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A Message from Chair Charlotte A. Burrows for 2024 Arab American Heritage Month

April is Arab American Heritage Month, during which we honor the rich legacy of knowledge, history, and culture, that Arab Americans and Arab American communities have given our country. Persons of Arab descent have been part of this nation from its earliest days, such as Private Nathan Badeen, a Syrian man who gave his life fighting for American independence. Arab Americans contribute to American society, economy and culture, serving in the military, government, and virtually every walk of life. And with more than 3.5 million Arab Americans living across the United States today, it is clear that the tapestry of America includes many threads from this accomplished and diverse community.  We recognize and celebrate the Arab American experience as a vital and vibrant part of the American experience.

This month is also a time to reflect on the fact that, despite their enduring participation in American life, Arab Americans and their communities have long faced prejudice and discrimination on account of their ethnicity, as well as their religion or perceived religion. This discrimination takes many forms, including threats and physical violence, and is often heightened in response to international or domestic events entirely beyond their control. A terrible reminder of this is the horrific murder last October of Wadea Al-Fayoume, a six-year-old boy, stabbed to death by a man who senselessly associated him with the October 7th attacks and ensuing conflict in Israel and Gaza. No words can express the heinousness of this crime, and our hearts go out to Wadea’s family and all members of the Arab American community who have experienced threats, violence, and discrimination.

As the primary federal agency charged with enforcing the nation’s laws against employment discrimination, the EEOC stands firm in our opposition to hate, and in support of the right of Arab Americans to engage in work free from harassment, bias, segregation, or any other form of discrimination. We are well aware that such discrimination often increases as the result of global events, and the importance of combatting this type of discrimination is enshrined in EEOC’s Strategic Enforcement Plan for Fiscal Years 2024 - 2028, which was approved by the Commission in September 2023. The Strategic Enforcement Plan sets forth EEOC’s priorities, which includes combatting discrimination on any basis that is influenced by, or arises in response to, local, national, or global events. In addition, on March 4th of this year, the EEOC issued a new fact sheet explaining the varied ways that Title VII prohibits Anti-Arab, Anti-Middle Eastern, Anti-Muslim, and Antisemitic Discrimination. It is our hope that this fact sheet will both remind employers of their obligations under Title VII, especially in these heightened times, and also serve as a resource to Arab American workers who face workplace discrimination.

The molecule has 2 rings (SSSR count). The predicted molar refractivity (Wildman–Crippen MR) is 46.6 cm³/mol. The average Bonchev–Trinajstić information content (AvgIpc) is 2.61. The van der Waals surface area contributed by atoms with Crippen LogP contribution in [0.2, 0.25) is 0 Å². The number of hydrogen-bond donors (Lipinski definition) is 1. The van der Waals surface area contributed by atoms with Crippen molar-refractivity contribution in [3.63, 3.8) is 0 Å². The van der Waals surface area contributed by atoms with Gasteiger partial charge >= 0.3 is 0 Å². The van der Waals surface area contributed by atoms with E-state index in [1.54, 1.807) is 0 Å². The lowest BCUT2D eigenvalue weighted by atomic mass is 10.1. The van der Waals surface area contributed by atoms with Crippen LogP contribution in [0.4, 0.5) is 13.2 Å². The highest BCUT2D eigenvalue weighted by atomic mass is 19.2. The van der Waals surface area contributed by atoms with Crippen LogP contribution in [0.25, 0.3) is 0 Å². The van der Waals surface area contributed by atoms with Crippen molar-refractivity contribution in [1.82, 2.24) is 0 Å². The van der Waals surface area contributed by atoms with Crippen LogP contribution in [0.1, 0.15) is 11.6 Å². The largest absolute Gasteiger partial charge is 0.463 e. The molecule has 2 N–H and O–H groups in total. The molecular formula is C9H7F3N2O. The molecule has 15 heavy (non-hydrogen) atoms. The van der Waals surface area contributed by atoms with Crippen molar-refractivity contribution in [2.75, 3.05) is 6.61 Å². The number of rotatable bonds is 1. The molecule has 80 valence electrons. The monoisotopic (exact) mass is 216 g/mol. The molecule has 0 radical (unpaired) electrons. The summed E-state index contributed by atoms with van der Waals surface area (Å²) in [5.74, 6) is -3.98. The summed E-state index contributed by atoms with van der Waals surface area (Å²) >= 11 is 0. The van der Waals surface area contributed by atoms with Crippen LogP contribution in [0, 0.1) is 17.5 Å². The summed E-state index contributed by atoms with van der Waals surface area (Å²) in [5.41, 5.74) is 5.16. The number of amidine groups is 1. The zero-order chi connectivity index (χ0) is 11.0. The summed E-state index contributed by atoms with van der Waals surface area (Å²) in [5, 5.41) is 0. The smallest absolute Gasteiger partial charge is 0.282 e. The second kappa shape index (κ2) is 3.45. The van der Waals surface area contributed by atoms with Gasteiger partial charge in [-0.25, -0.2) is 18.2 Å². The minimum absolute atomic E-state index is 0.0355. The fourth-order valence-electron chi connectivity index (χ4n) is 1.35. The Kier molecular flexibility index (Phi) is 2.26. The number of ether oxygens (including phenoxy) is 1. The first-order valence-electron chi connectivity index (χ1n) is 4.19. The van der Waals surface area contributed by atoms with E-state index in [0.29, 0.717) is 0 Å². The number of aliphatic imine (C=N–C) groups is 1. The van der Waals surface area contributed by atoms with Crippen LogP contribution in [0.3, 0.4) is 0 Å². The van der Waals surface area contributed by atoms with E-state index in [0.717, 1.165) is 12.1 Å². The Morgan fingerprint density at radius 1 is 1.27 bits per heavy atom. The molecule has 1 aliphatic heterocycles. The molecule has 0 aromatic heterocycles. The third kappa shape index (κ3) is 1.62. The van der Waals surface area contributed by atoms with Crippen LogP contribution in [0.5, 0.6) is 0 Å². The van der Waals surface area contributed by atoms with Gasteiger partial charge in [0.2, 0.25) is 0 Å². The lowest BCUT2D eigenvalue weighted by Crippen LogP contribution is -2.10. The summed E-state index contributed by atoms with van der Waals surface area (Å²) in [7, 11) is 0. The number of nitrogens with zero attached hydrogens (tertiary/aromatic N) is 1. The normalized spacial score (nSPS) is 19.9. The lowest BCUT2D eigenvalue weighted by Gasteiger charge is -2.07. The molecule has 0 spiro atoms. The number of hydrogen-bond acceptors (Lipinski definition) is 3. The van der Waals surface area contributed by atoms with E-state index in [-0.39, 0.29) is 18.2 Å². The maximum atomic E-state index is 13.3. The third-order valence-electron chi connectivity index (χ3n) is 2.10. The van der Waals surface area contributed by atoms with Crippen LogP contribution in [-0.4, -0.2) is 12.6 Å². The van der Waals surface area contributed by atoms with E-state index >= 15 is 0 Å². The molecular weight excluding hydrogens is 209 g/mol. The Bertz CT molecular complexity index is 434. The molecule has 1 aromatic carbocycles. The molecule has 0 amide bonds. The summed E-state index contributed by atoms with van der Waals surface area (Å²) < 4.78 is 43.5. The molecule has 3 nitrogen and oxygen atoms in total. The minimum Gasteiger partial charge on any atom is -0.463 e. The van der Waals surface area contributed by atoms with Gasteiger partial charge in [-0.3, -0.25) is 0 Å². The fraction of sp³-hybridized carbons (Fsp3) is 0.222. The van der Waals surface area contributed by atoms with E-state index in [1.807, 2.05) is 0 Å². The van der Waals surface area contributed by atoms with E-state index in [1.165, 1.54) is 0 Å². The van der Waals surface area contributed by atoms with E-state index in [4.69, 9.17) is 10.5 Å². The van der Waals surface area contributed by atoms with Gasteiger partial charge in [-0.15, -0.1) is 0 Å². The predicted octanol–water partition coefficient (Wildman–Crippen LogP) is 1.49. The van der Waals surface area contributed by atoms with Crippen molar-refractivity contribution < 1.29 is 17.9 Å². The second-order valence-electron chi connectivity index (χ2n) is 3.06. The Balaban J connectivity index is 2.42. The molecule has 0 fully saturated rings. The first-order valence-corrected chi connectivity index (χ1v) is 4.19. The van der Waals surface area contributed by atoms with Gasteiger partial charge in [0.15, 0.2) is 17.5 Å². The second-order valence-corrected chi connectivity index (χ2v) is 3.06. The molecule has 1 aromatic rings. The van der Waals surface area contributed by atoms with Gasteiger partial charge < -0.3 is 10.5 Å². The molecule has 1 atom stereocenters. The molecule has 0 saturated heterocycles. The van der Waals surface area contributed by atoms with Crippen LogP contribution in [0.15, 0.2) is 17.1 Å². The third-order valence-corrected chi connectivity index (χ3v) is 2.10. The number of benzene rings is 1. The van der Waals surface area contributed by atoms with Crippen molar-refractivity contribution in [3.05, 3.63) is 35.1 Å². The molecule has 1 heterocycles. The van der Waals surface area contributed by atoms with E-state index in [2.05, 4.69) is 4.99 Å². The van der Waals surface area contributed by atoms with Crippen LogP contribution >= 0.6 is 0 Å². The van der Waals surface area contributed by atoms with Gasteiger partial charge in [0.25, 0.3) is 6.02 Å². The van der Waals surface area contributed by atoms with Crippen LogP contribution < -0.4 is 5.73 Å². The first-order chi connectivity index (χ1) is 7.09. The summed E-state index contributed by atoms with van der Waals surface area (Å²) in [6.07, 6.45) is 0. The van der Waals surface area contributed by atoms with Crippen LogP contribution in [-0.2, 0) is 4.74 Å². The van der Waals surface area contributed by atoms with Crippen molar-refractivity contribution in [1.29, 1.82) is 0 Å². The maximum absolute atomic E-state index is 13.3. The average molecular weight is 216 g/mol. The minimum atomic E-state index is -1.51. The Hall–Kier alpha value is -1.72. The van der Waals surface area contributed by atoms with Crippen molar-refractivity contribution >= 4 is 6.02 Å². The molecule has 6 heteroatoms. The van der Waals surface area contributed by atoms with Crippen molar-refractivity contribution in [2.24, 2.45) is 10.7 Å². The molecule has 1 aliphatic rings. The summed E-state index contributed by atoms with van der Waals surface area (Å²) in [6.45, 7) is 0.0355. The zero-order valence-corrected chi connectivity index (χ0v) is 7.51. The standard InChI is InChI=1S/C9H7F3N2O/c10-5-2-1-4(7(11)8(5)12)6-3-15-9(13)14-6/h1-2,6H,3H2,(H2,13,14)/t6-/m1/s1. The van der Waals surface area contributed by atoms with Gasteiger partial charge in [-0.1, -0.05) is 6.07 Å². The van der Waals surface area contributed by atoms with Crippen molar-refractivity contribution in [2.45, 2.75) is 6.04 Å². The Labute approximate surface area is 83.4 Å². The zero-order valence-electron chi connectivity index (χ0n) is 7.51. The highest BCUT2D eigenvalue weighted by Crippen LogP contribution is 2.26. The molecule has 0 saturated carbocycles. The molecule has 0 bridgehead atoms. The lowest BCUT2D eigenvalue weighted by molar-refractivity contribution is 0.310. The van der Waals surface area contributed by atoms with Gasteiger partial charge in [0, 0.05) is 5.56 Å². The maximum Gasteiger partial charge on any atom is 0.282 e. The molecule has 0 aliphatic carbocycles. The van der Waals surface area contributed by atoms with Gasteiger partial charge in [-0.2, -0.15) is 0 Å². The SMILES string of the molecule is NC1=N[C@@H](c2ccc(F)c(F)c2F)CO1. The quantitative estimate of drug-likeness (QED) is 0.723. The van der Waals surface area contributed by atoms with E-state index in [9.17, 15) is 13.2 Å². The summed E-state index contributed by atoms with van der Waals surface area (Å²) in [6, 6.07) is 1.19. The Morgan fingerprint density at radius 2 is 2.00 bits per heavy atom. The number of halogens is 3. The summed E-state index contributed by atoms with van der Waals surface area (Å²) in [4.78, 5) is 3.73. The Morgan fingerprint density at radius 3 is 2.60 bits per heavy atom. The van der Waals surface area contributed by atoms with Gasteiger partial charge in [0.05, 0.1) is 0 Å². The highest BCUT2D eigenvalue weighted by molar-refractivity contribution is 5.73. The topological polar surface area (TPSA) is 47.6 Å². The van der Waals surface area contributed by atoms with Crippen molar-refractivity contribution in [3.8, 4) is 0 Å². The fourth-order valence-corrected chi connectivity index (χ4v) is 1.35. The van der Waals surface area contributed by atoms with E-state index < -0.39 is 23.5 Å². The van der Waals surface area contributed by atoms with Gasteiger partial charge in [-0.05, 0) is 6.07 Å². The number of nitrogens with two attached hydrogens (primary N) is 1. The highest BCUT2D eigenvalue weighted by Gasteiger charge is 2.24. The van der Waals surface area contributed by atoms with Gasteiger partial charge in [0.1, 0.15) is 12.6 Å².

In March, the White House Office of Management and Budget finalized updates to the federal government’s standards for maintaining, collecting, and presenting federal data on race and ethnicity.  The updated standards add a new category—Middle Eastern or North African (MENA)—to help ensure that Arab Americans are seen and represented in federal data collections.  The EEOC was honored to serve on the Interagency Technical Working Group that developed the recommendations, and we look forward to next steps for implementing the new standards.

This month, as the EEOC recognizes and honors the many contributions Arab Americans have made to our country, let us also redouble our efforts to vigorously protect Arab Americans from employment discrimination, so that all workers have dignity and equal opportunity in the workplace.


Charlotte A. Burrows (she/her/hers)


U.S. Equal Employment Opportunity Commission

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